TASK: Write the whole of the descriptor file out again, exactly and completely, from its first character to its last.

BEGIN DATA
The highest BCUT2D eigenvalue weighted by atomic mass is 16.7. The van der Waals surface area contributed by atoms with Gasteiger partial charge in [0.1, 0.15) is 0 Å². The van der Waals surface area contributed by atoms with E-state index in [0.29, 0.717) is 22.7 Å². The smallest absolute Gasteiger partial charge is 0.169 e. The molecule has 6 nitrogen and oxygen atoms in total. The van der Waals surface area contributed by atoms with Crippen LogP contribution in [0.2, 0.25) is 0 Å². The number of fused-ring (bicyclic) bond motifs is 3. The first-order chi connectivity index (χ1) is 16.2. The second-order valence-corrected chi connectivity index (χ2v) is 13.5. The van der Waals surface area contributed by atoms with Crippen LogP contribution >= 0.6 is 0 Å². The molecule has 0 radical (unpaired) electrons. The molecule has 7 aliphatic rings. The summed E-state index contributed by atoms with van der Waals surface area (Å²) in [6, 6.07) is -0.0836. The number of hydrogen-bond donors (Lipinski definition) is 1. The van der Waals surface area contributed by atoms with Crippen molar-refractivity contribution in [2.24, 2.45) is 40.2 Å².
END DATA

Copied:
The highest BCUT2D eigenvalue weighted by atomic mass is 16.7. The van der Waals surface area contributed by atoms with Gasteiger partial charge in [0.1, 0.15) is 0 Å². The van der Waals surface area contributed by atoms with E-state index in [0.29, 0.717) is 22.7 Å². The smallest absolute Gasteiger partial charge is 0.169 e. The molecule has 6 nitrogen and oxygen atoms in total. The van der Waals surface area contributed by atoms with Crippen LogP contribution in [0.2, 0.25) is 0 Å². The number of fused-ring (bicyclic) bond motifs is 3. The first-order chi connectivity index (χ1) is 16.2. The second-order valence-corrected chi connectivity index (χ2v) is 13.5. The van der Waals surface area contributed by atoms with Crippen LogP contribution >= 0.6 is 0 Å². The molecule has 0 radical (unpaired) electrons. The molecule has 7 aliphatic rings. The summed E-state index contributed by atoms with van der Waals surface area (Å²) in [6, 6.07) is -0.0836. The number of hydrogen-bond donors (Lipinski definition) is 1. The van der Waals surface area contributed by atoms with Crippen molar-refractivity contribution in [2.24, 2.45) is 40.2 Å².